About the Event: Systemic risks derive from a mix of economic, technological, socio political, and ecological factors. Inherently interdisciplinary, the study of systemic risk draws on financial shock models, operations research, global health, foresight, management, military strategy, risk assessment, risk sociology, disaster research, security studies, science and technology studies, existential risk research, as well as the AI risk and biorisk communities. Pulling together core insights from those fields, the talk presents the argument that even mid-range (meso level) risks may become systemic, and so might contribute to catastrophic or even existential outcomes, depending on the order and magnitude of the interaction effects between them. However, the study of systemic risk requires developing transdisciplinary tools that can better integrate the insights drawn from these disparate fields despite high uncertainty. Nevertheless, apart from a tiny literature on risk assessment of rare events (black/grey swans), and embryonic efforts at the the United Nations Office for Disaster Risk Reduction (UNDRR) at a high level of abstraction, there is still no overarching framework specifically formulated for systemic risks beyond economics.
This talk seeks to promote the integrated study of systemic risk by offering a snapshot of five risk scenarios for 2075 (in video format), a custom-created board game, a transdisciplinary approach, conceptual clarifications, risk factor identification heuristics, and early results from an ongoing survey. The talk includes a novel attempt to structure and visualize systemic risk factors. It also sketches a notation that enables a simple way to annotate relationships between systemic risks and the cascading effects and relationships between them. Lastly, the case is made that we need a dual notation (scientific and lay) for any scenario models used in scientific results meant to also be consumed by the public.
About the Speaker: Dr. Trond Arne Undheim (see his Stanford profile), Ph.D is a Research Scholar in Global Systemic Risk, Innovation, and Policy at the Stanford Existential Risk Initiative (SERI) at the Center for International Security and Cooperation (CISAC) at Stanford. He leads a research project on Global Systemic Risk Scenarios for 2075, addressing the fact that humanity faces a myriad of existential risks of technological, sociopolitical, and ecological origin. The project involves developing a set of audiovisual scenarios, quantitative online surveys, technology reviews (generative AI, immersive AR/VR, quantum tech, synthetic biology platforms), and regional case studies (Nigeria, Mexico, USA, Scandinavia, India). He is also developing a framework to analyze cascading risks, assembling a set of risk factors and associated mitigation strategies, which is intended as a resource towards transdisciplinary collaboration. At Stanford, he teaches STS 156 The Future Of Global Systemic Risk (EARTHSYS 156, SOC 128) and is working on a 2024 course (STS X) tentatively called From Regenerative Entrepreneurship to Giga Projects. His next book, Eco Tech: Investing in Regenerative Futures comes out in the fall and will be on pre-order starting Aug 2, 2023 from Routledge.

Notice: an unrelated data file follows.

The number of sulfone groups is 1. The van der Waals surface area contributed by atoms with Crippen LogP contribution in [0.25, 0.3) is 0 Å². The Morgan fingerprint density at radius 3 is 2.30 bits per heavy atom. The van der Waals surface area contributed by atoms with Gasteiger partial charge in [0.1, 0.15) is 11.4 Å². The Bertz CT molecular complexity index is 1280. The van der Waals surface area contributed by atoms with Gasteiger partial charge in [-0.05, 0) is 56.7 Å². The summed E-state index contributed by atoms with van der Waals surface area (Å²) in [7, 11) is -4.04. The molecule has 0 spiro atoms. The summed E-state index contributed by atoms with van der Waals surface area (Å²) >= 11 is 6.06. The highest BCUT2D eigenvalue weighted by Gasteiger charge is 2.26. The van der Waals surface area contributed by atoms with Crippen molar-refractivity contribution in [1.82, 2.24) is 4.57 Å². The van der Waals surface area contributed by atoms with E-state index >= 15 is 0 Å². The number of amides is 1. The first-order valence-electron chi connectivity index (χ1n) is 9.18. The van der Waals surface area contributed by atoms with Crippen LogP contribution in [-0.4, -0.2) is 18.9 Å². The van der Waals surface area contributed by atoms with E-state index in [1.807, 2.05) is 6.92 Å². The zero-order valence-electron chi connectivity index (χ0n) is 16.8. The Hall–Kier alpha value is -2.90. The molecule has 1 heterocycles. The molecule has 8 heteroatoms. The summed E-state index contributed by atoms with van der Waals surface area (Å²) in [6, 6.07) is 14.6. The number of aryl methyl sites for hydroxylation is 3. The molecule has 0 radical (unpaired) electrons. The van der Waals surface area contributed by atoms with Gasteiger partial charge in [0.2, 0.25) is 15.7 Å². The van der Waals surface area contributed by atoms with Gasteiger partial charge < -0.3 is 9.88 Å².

Trond Arne Undheim is a futurist, scholar, podcaster, and venture partner and an expert on the evolution of technology and society. He is a Research Scholar in Global Systemic Risk, Innovation, and Policy at the Stanford Existential Risk Initiative (SERI) at the Center for International Security and Cooperation (CISAC), Stanford University. He is also a venture partner at Antler, and a co-founder of technology foresight consulting firm Yegii. Formerly with Tulip Interfaces, Hitachi Ventures, MIT, WPP, Oracle, and the EU, he’s a co-author (with Natan Linder) of Augmented Lean (Wiley 2022), and is the author of Health Tech (Routledge 2021), Future Tech (Kogan Page 2021), Pandemic Aftermath (Atmosphere Press 2020), Disruption Games (Atmosphere Press 2020), and Leadership From Below (Lulu Press 2008). In addition, he hosts the Futurized podcast, and is a Forbes columnist. Trond's work has featured in a variety of business, industrial, and mainstream media, including in The Boston Globe, NPR's Cognoscenti, Fast Company, Forbes, Fortune, IndustryWeek, and MIT News. He holds a Ph.D. on the future of work and artificial intelligence.